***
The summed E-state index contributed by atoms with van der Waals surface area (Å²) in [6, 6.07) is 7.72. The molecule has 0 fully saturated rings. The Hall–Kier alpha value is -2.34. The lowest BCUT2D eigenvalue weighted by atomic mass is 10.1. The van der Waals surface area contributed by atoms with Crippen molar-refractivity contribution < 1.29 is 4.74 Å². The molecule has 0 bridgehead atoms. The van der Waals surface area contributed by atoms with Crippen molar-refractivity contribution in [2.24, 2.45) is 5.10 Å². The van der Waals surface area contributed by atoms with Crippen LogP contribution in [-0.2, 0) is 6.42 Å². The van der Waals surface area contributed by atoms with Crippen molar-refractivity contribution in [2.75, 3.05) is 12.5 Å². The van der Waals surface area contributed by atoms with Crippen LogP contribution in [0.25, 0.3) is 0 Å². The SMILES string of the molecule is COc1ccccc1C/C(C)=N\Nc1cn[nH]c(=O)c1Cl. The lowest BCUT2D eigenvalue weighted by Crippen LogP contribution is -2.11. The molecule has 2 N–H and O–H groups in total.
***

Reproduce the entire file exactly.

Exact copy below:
The summed E-state index contributed by atoms with van der Waals surface area (Å²) in [6, 6.07) is 7.72. The molecule has 0 fully saturated rings. The Hall–Kier alpha value is -2.34. The lowest BCUT2D eigenvalue weighted by atomic mass is 10.1. The van der Waals surface area contributed by atoms with Crippen molar-refractivity contribution < 1.29 is 4.74 Å². The molecule has 0 bridgehead atoms. The van der Waals surface area contributed by atoms with Crippen molar-refractivity contribution in [2.24, 2.45) is 5.10 Å². The van der Waals surface area contributed by atoms with Crippen LogP contribution in [-0.2, 0) is 6.42 Å². The van der Waals surface area contributed by atoms with Crippen molar-refractivity contribution in [2.75, 3.05) is 12.5 Å². The van der Waals surface area contributed by atoms with Crippen LogP contribution in [0.25, 0.3) is 0 Å². The SMILES string of the molecule is COc1ccccc1C/C(C)=N\Nc1cn[nH]c(=O)c1Cl. The lowest BCUT2D eigenvalue weighted by Crippen LogP contribution is -2.11. The molecule has 2 N–H and O–H groups in total.